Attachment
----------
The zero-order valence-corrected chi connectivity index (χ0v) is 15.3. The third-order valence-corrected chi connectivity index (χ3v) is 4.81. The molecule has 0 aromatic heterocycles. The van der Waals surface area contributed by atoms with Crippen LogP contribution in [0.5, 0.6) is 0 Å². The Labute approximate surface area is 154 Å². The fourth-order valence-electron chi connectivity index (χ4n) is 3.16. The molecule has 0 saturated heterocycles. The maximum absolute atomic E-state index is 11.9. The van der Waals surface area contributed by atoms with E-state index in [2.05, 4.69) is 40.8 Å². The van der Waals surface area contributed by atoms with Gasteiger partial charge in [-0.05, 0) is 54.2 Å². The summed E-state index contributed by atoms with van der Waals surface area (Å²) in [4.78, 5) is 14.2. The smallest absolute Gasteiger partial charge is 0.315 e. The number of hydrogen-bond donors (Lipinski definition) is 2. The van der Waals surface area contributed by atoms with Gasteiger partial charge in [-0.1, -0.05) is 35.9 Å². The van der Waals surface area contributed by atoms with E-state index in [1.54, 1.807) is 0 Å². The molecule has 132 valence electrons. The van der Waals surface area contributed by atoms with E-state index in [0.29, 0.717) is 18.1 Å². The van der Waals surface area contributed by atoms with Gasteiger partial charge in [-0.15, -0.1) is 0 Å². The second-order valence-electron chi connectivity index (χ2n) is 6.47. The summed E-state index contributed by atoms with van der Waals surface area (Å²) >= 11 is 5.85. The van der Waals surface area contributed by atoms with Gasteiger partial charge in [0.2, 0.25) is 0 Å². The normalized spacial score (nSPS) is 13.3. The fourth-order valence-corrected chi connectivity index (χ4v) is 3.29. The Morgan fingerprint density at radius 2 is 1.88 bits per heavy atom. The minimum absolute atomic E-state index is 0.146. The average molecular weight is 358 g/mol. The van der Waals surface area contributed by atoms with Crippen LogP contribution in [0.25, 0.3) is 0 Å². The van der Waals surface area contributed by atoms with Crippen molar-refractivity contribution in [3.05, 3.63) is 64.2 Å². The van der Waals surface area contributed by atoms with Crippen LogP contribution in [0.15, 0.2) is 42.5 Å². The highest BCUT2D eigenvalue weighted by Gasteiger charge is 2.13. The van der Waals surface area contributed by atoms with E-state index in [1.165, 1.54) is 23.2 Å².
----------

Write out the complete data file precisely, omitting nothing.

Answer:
The zero-order valence-corrected chi connectivity index (χ0v) is 15.3. The third-order valence-corrected chi connectivity index (χ3v) is 4.81. The molecule has 0 aromatic heterocycles. The van der Waals surface area contributed by atoms with Crippen LogP contribution in [0.5, 0.6) is 0 Å². The Labute approximate surface area is 154 Å². The fourth-order valence-electron chi connectivity index (χ4n) is 3.16. The molecule has 0 saturated heterocycles. The maximum absolute atomic E-state index is 11.9. The van der Waals surface area contributed by atoms with E-state index in [2.05, 4.69) is 40.8 Å². The van der Waals surface area contributed by atoms with Gasteiger partial charge in [-0.05, 0) is 54.2 Å². The summed E-state index contributed by atoms with van der Waals surface area (Å²) in [4.78, 5) is 14.2. The smallest absolute Gasteiger partial charge is 0.315 e. The number of hydrogen-bond donors (Lipinski definition) is 2. The van der Waals surface area contributed by atoms with Gasteiger partial charge in [-0.1, -0.05) is 35.9 Å². The van der Waals surface area contributed by atoms with E-state index in [1.54, 1.807) is 0 Å². The molecule has 132 valence electrons. The van der Waals surface area contributed by atoms with E-state index in [0.29, 0.717) is 18.1 Å². The van der Waals surface area contributed by atoms with Gasteiger partial charge in [-0.15, -0.1) is 0 Å². The second-order valence-electron chi connectivity index (χ2n) is 6.47. The summed E-state index contributed by atoms with van der Waals surface area (Å²) >= 11 is 5.85. The van der Waals surface area contributed by atoms with Gasteiger partial charge in [0.2, 0.25) is 0 Å². The normalized spacial score (nSPS) is 13.3. The fourth-order valence-corrected chi connectivity index (χ4v) is 3.29. The Morgan fingerprint density at radius 2 is 1.88 bits per heavy atom. The minimum absolute atomic E-state index is 0.146. The average molecular weight is 358 g/mol. The van der Waals surface area contributed by atoms with Crippen LogP contribution in [0.25, 0.3) is 0 Å². The van der Waals surface area contributed by atoms with Crippen molar-refractivity contribution in [3.05, 3.63) is 64.2 Å². The van der Waals surface area contributed by atoms with Crippen LogP contribution in [0.15, 0.2) is 42.5 Å². The highest BCUT2D eigenvalue weighted by Gasteiger charge is 2.13. The van der Waals surface area contributed by atoms with E-state index in [1.165, 1.54) is 23.2 Å².